Effective communication is essential for any organization

Any company cannot function without effective communication. Since financial information is needed by a broad range of stakeholders, such as staff, customers, managers, banks, and the government, clear financial communication is an important tool in efficiency. In this post, I will compare the financial report visuals of Coca-Cola and Pepsi.
To hold people’s focus, both businesses use identical and contrasting graphics. Both companies have large graphic images. This images take up a large portion of the pages, especially the first page, in order to immediately catch the viewer’s interest (Kimmel & Kieso, 2016). The have used colorful, full-spread and conceptual images for different sections. People always want to be told the company’s story, and these pictures tell it all. Pepsi has even used small photos in most of its pages to relay certain information. Both firms have incorporated the use infographics and clear financial statistics. Creating infographics of statistical information will help readers quickly understand key company and organization data without spending too much time interpreting numbers (Locker & Kienzler, 2014). In my case, the Coca-Cola Company has greatly used infographics whereas Pepsi on its part has used clear data which is easy to understand.

The Coca-Cola Company has used Mission, Goals, and Messaging as a visual technique at the first pages. These provide a chance to reiterate the organization’s missions (Bergeron, 2013). Both organizations have used an Intuitive Navigation/Section Flow creating color coding, and section dividers to ensure continuity from one page to the other. Lastly, making it digitally available means that the reader can take advantage of media components.

The CEO’s have used different methods to release messages in their letters. The Pepsi Company’s CEO has first started by acknowledging the progress that the business has made over the past few years and how they have been able to cope with challenges. On the other hand, the Coca-Cola Company’s CEO’s letter contains the Company’s mission and goals and the strategies the company wishes to incorporate to achieve the goals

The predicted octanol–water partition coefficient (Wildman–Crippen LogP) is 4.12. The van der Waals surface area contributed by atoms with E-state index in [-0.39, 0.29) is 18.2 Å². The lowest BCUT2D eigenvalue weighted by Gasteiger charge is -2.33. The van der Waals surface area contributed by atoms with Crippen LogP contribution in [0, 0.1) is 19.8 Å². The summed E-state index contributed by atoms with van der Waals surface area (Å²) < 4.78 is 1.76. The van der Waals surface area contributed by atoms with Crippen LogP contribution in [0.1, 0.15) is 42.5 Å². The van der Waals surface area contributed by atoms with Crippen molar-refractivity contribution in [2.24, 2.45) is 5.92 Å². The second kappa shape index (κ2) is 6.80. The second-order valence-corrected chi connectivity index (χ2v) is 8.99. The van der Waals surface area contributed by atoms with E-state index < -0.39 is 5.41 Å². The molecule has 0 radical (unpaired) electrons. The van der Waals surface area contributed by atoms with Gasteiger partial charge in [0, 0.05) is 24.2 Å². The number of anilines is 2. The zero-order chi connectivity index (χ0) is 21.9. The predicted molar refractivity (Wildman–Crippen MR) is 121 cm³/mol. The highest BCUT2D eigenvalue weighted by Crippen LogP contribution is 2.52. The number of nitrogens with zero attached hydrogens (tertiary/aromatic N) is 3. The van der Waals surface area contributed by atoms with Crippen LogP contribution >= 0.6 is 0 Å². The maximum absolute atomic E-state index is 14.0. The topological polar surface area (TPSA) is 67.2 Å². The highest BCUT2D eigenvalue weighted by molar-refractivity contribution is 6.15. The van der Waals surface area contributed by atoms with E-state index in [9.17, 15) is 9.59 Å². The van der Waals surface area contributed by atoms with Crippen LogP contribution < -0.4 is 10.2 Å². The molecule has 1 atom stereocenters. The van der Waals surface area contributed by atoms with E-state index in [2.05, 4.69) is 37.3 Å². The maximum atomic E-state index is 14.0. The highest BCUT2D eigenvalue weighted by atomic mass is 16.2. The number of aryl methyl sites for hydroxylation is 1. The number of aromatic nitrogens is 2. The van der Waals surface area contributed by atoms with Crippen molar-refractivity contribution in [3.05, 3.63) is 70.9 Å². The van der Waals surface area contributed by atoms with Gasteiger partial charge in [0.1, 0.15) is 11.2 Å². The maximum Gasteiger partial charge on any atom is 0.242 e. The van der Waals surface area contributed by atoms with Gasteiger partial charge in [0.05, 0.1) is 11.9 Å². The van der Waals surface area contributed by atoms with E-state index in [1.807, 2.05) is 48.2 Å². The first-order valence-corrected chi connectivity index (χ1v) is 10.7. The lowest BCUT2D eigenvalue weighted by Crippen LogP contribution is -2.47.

The two companies have devised means through which they can present heavy number information. The Pepsi Company has mostly used bar graphs to present this data whereas the Pepsi Company has used tables. For both, it becomes easy for the reader to understand the information that the Company wishes to relay (Locker & Kienzler, 2014). In some instances, it is ultimately apparent that some negative information has given a negative spin. The Pepsis Inc. CEO in addresses talks about the 2008 financial crisis and how it affected the operation of the Company. She speaks of the sluggish economy, foreign currency pressures, intensified regulatory pressures and violence. What makes it a standing point is the way she maneuvers the situation by saying that despite the challenges the company was able to adjust its sails. It gives the business an upper hand, gaining trust from important stakeholders (Locker & Kienzler, 2014).

Of the two statements, the Coca-Cola Company report is easier to understand than that of Pepsi Company. Besides using pictures, the report is organized in short paragraphs and sentences making them easier to read and understand. Unlike the Pepsi’s report which is a general overview of the whole company, the Coca-Cola Company report is organized into sections comprising of market segments and brands. This makes it real and easy for analysis. Also, it is more interesting to read because it is more consistent making it more engaging and it also has less information overload. Several quotes from the employees in the report make it live because words from the horse’s mouth are very powerful (Bergeron, 2013).  It is more convincing for Coca-Cola Company because for each strategy; a sound projection accompanies it.


Bergeron, B. P. (2013). Essentials of XBRL: Financial reporting in the 21st century. Hoboken, N.J: Wiley.

Kimmel, P. D & Kieso, D. E. (2016). Financial accounting: Tools for business decision making.

Locker, K., Kienzler, D. (01/2014). Business and Administrative Communication, 11th Edition. [Bookshelf Online]. Retrieved from https://online.vitalsource.com/#/books/1260088782/

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